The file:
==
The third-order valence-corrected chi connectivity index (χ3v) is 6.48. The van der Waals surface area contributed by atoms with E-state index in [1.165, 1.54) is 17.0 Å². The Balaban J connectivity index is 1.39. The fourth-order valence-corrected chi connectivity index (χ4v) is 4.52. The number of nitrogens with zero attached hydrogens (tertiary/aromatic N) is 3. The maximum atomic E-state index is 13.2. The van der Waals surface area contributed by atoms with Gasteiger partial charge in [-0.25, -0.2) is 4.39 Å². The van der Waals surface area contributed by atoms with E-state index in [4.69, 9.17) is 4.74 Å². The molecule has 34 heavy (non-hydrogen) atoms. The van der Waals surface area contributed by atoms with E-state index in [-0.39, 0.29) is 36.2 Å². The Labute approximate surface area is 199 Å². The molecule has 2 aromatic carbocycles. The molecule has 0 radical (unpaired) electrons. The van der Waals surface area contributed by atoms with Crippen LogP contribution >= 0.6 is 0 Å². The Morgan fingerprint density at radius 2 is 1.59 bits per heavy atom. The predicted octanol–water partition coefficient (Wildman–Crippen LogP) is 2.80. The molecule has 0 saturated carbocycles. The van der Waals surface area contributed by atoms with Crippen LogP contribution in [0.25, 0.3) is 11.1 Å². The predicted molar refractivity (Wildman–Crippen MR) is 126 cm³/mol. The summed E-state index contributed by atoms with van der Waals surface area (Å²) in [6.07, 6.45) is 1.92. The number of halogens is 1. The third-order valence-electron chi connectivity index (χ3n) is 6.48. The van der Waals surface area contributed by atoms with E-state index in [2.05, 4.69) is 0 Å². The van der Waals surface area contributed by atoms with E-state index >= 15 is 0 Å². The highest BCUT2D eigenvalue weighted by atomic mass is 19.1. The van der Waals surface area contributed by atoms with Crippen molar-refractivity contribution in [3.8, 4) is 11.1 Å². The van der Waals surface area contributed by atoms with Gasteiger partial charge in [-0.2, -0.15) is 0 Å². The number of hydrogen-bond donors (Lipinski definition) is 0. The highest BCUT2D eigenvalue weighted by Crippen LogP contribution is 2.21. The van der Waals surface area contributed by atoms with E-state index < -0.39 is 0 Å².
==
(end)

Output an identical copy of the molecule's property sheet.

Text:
The third-order valence-corrected chi connectivity index (χ3v) is 6.48. The van der Waals surface area contributed by atoms with E-state index in [1.165, 1.54) is 17.0 Å². The Balaban J connectivity index is 1.39. The fourth-order valence-corrected chi connectivity index (χ4v) is 4.52. The number of nitrogens with zero attached hydrogens (tertiary/aromatic N) is 3. The maximum atomic E-state index is 13.2. The van der Waals surface area contributed by atoms with Gasteiger partial charge in [-0.25, -0.2) is 4.39 Å². The van der Waals surface area contributed by atoms with E-state index in [4.69, 9.17) is 4.74 Å². The molecule has 34 heavy (non-hydrogen) atoms. The van der Waals surface area contributed by atoms with E-state index in [-0.39, 0.29) is 36.2 Å². The Labute approximate surface area is 199 Å². The molecule has 2 aromatic carbocycles. The molecule has 0 radical (unpaired) electrons. The van der Waals surface area contributed by atoms with Crippen LogP contribution >= 0.6 is 0 Å². The Morgan fingerprint density at radius 2 is 1.59 bits per heavy atom. The predicted octanol–water partition coefficient (Wildman–Crippen LogP) is 2.80. The molecule has 0 saturated carbocycles. The van der Waals surface area contributed by atoms with Crippen LogP contribution in [0.25, 0.3) is 11.1 Å². The predicted molar refractivity (Wildman–Crippen MR) is 126 cm³/mol. The summed E-state index contributed by atoms with van der Waals surface area (Å²) in [6.07, 6.45) is 1.92. The number of halogens is 1. The third-order valence-electron chi connectivity index (χ3n) is 6.48. The van der Waals surface area contributed by atoms with E-state index in [2.05, 4.69) is 0 Å². The van der Waals surface area contributed by atoms with E-state index >= 15 is 0 Å². The highest BCUT2D eigenvalue weighted by atomic mass is 19.1. The van der Waals surface area contributed by atoms with Crippen molar-refractivity contribution in [3.8, 4) is 11.1 Å². The van der Waals surface area contributed by atoms with Gasteiger partial charge in [-0.2, -0.15) is 0 Å². The number of hydrogen-bond donors (Lipinski definition) is 0. The highest BCUT2D eigenvalue weighted by Crippen LogP contribution is 2.21. The van der Waals surface area contributed by atoms with E-state index < -0.39 is 0 Å².